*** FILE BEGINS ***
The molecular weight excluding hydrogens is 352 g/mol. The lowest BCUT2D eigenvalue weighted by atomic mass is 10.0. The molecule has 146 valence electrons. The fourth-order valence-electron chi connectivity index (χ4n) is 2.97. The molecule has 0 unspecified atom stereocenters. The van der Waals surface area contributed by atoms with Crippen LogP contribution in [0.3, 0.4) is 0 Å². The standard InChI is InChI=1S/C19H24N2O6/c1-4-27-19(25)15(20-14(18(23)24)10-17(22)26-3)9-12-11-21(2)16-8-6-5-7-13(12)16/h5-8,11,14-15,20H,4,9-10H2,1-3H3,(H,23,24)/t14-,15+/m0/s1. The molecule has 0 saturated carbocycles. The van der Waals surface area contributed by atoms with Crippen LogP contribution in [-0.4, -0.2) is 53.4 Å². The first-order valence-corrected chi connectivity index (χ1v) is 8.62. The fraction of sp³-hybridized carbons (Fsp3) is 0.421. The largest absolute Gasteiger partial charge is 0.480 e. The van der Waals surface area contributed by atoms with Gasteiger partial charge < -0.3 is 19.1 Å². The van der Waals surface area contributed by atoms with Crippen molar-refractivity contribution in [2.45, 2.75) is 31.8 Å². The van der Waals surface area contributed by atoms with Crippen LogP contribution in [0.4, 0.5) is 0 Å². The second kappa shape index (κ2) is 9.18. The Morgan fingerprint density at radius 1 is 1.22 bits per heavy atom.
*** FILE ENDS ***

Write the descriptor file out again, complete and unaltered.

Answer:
The molecular weight excluding hydrogens is 352 g/mol. The lowest BCUT2D eigenvalue weighted by atomic mass is 10.0. The molecule has 146 valence electrons. The fourth-order valence-electron chi connectivity index (χ4n) is 2.97. The molecule has 0 unspecified atom stereocenters. The van der Waals surface area contributed by atoms with Crippen LogP contribution in [0.3, 0.4) is 0 Å². The standard InChI is InChI=1S/C19H24N2O6/c1-4-27-19(25)15(20-14(18(23)24)10-17(22)26-3)9-12-11-21(2)16-8-6-5-7-13(12)16/h5-8,11,14-15,20H,4,9-10H2,1-3H3,(H,23,24)/t14-,15+/m0/s1. The molecule has 0 saturated carbocycles. The van der Waals surface area contributed by atoms with Crippen LogP contribution in [-0.4, -0.2) is 53.4 Å². The first-order valence-corrected chi connectivity index (χ1v) is 8.62. The fraction of sp³-hybridized carbons (Fsp3) is 0.421. The largest absolute Gasteiger partial charge is 0.480 e. The van der Waals surface area contributed by atoms with Gasteiger partial charge < -0.3 is 19.1 Å². The van der Waals surface area contributed by atoms with Crippen molar-refractivity contribution in [2.45, 2.75) is 31.8 Å². The van der Waals surface area contributed by atoms with Crippen LogP contribution in [0.4, 0.5) is 0 Å². The second kappa shape index (κ2) is 9.18. The Morgan fingerprint density at radius 1 is 1.22 bits per heavy atom.